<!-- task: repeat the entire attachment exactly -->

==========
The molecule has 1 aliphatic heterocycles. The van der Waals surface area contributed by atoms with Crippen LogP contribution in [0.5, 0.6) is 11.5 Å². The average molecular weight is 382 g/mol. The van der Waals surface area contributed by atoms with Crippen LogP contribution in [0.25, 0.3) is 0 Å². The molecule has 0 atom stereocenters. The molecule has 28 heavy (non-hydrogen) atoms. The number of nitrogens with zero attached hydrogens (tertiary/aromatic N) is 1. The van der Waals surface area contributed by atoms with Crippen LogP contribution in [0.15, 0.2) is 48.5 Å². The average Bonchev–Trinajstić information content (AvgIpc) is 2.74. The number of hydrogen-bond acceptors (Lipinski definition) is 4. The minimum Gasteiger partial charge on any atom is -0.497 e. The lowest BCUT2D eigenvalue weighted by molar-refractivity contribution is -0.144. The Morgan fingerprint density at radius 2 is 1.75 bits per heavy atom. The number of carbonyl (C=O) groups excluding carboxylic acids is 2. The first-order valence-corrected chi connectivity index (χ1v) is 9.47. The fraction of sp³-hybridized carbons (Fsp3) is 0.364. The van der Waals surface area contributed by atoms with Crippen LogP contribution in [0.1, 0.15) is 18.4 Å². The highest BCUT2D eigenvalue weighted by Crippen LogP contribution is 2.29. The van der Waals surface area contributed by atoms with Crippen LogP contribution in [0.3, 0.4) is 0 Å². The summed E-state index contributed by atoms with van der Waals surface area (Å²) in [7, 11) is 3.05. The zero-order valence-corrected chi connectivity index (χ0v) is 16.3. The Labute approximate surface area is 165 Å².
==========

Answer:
The molecule has 1 aliphatic heterocycles. The van der Waals surface area contributed by atoms with Crippen LogP contribution in [0.5, 0.6) is 11.5 Å². The average molecular weight is 382 g/mol. The van der Waals surface area contributed by atoms with Crippen LogP contribution in [0.25, 0.3) is 0 Å². The molecule has 0 atom stereocenters. The molecule has 28 heavy (non-hydrogen) atoms. The number of nitrogens with zero attached hydrogens (tertiary/aromatic N) is 1. The van der Waals surface area contributed by atoms with Crippen LogP contribution in [0.15, 0.2) is 48.5 Å². The average Bonchev–Trinajstić information content (AvgIpc) is 2.74. The number of hydrogen-bond acceptors (Lipinski definition) is 4. The minimum Gasteiger partial charge on any atom is -0.497 e. The lowest BCUT2D eigenvalue weighted by molar-refractivity contribution is -0.144. The Morgan fingerprint density at radius 2 is 1.75 bits per heavy atom. The number of carbonyl (C=O) groups excluding carboxylic acids is 2. The first-order valence-corrected chi connectivity index (χ1v) is 9.47. The fraction of sp³-hybridized carbons (Fsp3) is 0.364. The van der Waals surface area contributed by atoms with Crippen LogP contribution in [0.1, 0.15) is 18.4 Å². The highest BCUT2D eigenvalue weighted by Crippen LogP contribution is 2.29. The van der Waals surface area contributed by atoms with Crippen LogP contribution in [0.3, 0.4) is 0 Å². The summed E-state index contributed by atoms with van der Waals surface area (Å²) in [7, 11) is 3.05. The zero-order valence-corrected chi connectivity index (χ0v) is 16.3. The Labute approximate surface area is 165 Å².